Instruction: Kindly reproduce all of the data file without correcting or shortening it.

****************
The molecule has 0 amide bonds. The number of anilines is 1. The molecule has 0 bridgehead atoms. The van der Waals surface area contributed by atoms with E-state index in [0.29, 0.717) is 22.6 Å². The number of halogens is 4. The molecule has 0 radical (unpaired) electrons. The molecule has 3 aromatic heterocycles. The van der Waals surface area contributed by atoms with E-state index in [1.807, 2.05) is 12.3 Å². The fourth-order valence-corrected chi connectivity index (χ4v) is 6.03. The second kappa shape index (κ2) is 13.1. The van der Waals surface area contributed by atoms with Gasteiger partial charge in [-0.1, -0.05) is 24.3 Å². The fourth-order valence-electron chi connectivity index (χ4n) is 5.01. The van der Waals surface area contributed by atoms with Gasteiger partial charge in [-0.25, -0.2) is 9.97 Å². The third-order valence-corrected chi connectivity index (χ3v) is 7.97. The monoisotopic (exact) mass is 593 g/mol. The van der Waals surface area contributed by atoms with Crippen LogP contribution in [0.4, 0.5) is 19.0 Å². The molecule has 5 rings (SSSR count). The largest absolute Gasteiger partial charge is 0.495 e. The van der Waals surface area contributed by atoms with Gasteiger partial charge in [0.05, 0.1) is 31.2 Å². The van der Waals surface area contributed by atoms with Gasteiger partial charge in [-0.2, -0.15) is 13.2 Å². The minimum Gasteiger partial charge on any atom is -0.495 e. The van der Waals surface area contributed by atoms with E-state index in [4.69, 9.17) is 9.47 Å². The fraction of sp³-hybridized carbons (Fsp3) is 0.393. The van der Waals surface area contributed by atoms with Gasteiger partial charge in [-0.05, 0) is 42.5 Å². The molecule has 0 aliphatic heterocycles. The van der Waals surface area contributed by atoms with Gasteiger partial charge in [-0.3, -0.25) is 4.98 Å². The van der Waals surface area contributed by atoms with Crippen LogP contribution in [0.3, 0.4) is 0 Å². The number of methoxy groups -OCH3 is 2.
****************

The molecule has 0 amide bonds. The number of anilines is 1. The molecule has 0 bridgehead atoms. The van der Waals surface area contributed by atoms with E-state index in [0.29, 0.717) is 22.6 Å². The number of halogens is 4. The molecule has 0 radical (unpaired) electrons. The molecule has 3 aromatic heterocycles. The van der Waals surface area contributed by atoms with E-state index in [1.807, 2.05) is 12.3 Å². The fourth-order valence-corrected chi connectivity index (χ4v) is 6.03. The second kappa shape index (κ2) is 13.1. The van der Waals surface area contributed by atoms with Gasteiger partial charge in [-0.1, -0.05) is 24.3 Å². The fourth-order valence-electron chi connectivity index (χ4n) is 5.01. The van der Waals surface area contributed by atoms with Gasteiger partial charge in [-0.25, -0.2) is 9.97 Å². The third-order valence-corrected chi connectivity index (χ3v) is 7.97. The monoisotopic (exact) mass is 593 g/mol. The van der Waals surface area contributed by atoms with Crippen LogP contribution in [0.4, 0.5) is 19.0 Å². The molecule has 5 rings (SSSR count). The largest absolute Gasteiger partial charge is 0.495 e. The van der Waals surface area contributed by atoms with Gasteiger partial charge in [0.05, 0.1) is 31.2 Å². The van der Waals surface area contributed by atoms with Gasteiger partial charge in [-0.2, -0.15) is 13.2 Å². The minimum Gasteiger partial charge on any atom is -0.495 e. The van der Waals surface area contributed by atoms with E-state index in [4.69, 9.17) is 9.47 Å². The fraction of sp³-hybridized carbons (Fsp3) is 0.393. The van der Waals surface area contributed by atoms with Gasteiger partial charge in [-0.05, 0) is 42.5 Å². The molecule has 0 aliphatic heterocycles. The van der Waals surface area contributed by atoms with Gasteiger partial charge in [-0.3, -0.25) is 4.98 Å². The van der Waals surface area contributed by atoms with Crippen LogP contribution in [0.3, 0.4) is 0 Å². The number of methoxy groups -OCH3 is 2.